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A generous, globally-minded Brexit could reunite a divided country 

29 March 2017

2:02 PM

29 March 2017

2:02 PM

Public opinion on Brexit remains evenly balanced, and there’s no point in any Conservative pretending otherwise.  About half the nation did not want their Prime Minister to trigger Article 50 today, and Theresa May should primarily concern herself with her fellow Remainers – especially in Scotland. Many of them will see, in Brexit, the triumph of ugly nativism or a nostalgic isolationism. Her Lancaster House speech in January laid out a compelling, globally minded vision of Brexit. Emphasising that message will be key to addressing the worst fears of Remain voters. 

The triggering of Article 50 represents a great opportunity. We can now move on from whether Britain should or should not leave the EU: Article 50 has served irrevocable notice of our doing so. We can also move on from what Brexit means, as the Prime Minister has made her objectives clear: no to the single market, to free movement of people and to the European Court of Justice. So a new discussion can now begin. Given that Britain will make a clean break from the EU, what kind of nation do we want to be? And how engaged do we wish to be with our allies? 

This is Mrs May’s chance to confound her critics and strengthen Britain’s Union. She is accused of succumbing to a demented wing of her own party, of riding a populist tiger and pushing the British economy towards the edge of a cliff with her general intransigence. The SNP accuses her of wanting to be queen of a Little England. She has answered those critics in speeches. Now she needs to do so with policy. 


As James Forsyth argues in the new Spectator, May needs to act to back up her words. Britain must champion free trade at a time of rising protectionism, and should do far more to help our European neighbours tackle people smuggling and the refugee crisis. This is necessary not just in order to get something in return, but to make it clear to Europe and the world what type of nation Britain will be after Brexit — to rise above the horse-trading of Brussels, and act on principle.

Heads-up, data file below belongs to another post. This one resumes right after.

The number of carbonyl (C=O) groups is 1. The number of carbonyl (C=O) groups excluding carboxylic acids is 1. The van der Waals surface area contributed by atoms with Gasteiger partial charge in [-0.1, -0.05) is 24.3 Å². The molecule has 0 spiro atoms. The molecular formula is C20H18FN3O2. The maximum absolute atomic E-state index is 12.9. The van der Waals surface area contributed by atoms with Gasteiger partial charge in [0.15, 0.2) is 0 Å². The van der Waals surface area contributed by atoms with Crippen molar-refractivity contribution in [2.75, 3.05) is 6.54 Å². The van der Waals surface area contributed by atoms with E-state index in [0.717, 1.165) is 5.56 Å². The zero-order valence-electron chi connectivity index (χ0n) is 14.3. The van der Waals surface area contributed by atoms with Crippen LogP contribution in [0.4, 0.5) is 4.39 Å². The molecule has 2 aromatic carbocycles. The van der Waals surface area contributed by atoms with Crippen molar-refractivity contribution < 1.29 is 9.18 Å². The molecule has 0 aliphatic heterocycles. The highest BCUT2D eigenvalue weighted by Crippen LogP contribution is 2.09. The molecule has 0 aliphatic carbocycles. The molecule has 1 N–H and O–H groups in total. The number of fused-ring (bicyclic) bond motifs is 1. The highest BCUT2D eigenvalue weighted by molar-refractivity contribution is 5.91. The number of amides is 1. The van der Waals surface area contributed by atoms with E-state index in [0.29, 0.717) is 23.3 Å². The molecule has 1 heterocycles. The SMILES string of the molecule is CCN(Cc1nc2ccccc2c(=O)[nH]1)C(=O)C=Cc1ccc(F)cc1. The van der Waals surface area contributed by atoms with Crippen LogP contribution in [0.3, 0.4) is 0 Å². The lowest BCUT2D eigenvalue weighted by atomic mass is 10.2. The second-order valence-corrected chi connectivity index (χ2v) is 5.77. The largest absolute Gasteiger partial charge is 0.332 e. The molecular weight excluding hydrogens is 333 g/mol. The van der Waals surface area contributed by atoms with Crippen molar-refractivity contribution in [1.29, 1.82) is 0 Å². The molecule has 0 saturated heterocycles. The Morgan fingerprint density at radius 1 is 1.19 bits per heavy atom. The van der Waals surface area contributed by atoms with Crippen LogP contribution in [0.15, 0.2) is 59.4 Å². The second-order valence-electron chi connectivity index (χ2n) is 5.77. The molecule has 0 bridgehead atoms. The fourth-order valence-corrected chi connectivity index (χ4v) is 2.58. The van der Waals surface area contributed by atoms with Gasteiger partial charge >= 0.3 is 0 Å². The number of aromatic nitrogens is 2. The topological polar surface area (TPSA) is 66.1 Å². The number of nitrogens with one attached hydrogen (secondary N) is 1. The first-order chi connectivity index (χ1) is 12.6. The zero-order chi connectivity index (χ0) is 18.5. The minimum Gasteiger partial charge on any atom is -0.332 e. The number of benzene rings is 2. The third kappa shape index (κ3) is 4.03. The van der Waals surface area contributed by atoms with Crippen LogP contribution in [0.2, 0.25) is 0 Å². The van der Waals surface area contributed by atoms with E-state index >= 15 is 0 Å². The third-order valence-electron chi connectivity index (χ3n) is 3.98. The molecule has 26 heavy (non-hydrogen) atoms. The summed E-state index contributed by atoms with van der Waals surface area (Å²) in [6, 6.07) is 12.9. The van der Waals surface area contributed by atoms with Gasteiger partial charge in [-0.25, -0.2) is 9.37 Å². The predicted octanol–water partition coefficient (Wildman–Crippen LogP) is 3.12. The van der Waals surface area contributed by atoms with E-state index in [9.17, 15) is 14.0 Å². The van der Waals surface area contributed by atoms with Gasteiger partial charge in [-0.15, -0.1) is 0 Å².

Such gestures will be expensive: so be it. Britain has a reputation to defend. There is no shortage of critics around the world portraying Brexit as the action of a nation turning in on itself. Perhaps the most dramatic thing the Prime Minister could do is to grant assurances to the three million European Union nationals, saying that anyone living here legally before Article 50 was triggered can stay here — regardless of what other EU member states say about British abroad.

Such a move would wrongfoot the SNP, which has been using the plight of the EU nationals as proof of the wickedness of Westminster politicians. And it would signal to the rest of Europe that Britain is approaching the negotiations in a spirit of generosity — with the intention of establishing a new alliance, not just cutting the knot on an old one.

Brexit is not about leaving Europe, but about renewing and improving our relationship with Europe. Mrs May will be defined by her battles on Brexit and for the Union. With a combination of strength and generosity, she can win both.

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